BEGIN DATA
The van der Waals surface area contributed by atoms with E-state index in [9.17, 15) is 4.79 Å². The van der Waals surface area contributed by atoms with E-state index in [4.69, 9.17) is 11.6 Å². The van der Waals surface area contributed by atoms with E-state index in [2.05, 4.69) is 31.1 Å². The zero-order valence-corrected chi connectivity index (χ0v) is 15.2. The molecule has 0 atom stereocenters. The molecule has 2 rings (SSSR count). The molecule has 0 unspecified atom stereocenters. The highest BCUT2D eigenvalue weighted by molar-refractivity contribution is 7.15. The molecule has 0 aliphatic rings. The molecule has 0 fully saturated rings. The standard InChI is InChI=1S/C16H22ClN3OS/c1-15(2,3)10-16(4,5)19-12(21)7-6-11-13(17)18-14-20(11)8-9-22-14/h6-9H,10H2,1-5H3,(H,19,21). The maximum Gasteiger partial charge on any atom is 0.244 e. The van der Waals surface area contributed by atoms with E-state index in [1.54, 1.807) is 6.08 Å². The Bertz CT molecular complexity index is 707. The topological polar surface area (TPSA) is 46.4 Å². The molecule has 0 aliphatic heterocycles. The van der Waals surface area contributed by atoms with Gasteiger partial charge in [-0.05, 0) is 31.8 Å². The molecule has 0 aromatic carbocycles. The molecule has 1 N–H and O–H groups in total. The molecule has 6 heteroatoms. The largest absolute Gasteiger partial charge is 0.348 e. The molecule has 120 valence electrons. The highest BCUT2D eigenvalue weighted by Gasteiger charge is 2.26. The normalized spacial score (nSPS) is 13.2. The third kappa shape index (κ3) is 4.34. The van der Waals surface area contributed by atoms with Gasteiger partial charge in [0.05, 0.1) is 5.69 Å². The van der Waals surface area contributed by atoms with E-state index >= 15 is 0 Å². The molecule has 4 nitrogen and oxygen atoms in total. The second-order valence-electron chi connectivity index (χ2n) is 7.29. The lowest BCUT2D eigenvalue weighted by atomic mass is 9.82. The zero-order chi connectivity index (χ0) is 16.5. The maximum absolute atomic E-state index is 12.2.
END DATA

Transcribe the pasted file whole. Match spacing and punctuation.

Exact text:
The van der Waals surface area contributed by atoms with E-state index in [9.17, 15) is 4.79 Å². The van der Waals surface area contributed by atoms with E-state index in [4.69, 9.17) is 11.6 Å². The van der Waals surface area contributed by atoms with E-state index in [2.05, 4.69) is 31.1 Å². The zero-order valence-corrected chi connectivity index (χ0v) is 15.2. The molecule has 0 atom stereocenters. The molecule has 2 rings (SSSR count). The molecule has 0 unspecified atom stereocenters. The highest BCUT2D eigenvalue weighted by molar-refractivity contribution is 7.15. The molecule has 0 aliphatic rings. The molecule has 0 fully saturated rings. The standard InChI is InChI=1S/C16H22ClN3OS/c1-15(2,3)10-16(4,5)19-12(21)7-6-11-13(17)18-14-20(11)8-9-22-14/h6-9H,10H2,1-5H3,(H,19,21). The maximum Gasteiger partial charge on any atom is 0.244 e. The van der Waals surface area contributed by atoms with E-state index in [1.54, 1.807) is 6.08 Å². The Bertz CT molecular complexity index is 707. The topological polar surface area (TPSA) is 46.4 Å². The molecule has 0 aliphatic heterocycles. The van der Waals surface area contributed by atoms with Gasteiger partial charge in [-0.05, 0) is 31.8 Å². The molecule has 0 aromatic carbocycles. The molecule has 1 N–H and O–H groups in total. The molecule has 6 heteroatoms. The largest absolute Gasteiger partial charge is 0.348 e. The molecule has 120 valence electrons. The highest BCUT2D eigenvalue weighted by Gasteiger charge is 2.26. The normalized spacial score (nSPS) is 13.2. The third kappa shape index (κ3) is 4.34. The van der Waals surface area contributed by atoms with Gasteiger partial charge in [0.05, 0.1) is 5.69 Å². The van der Waals surface area contributed by atoms with E-state index >= 15 is 0 Å². The molecule has 4 nitrogen and oxygen atoms in total. The second-order valence-electron chi connectivity index (χ2n) is 7.29. The lowest BCUT2D eigenvalue weighted by atomic mass is 9.82. The zero-order chi connectivity index (χ0) is 16.5. The maximum absolute atomic E-state index is 12.2.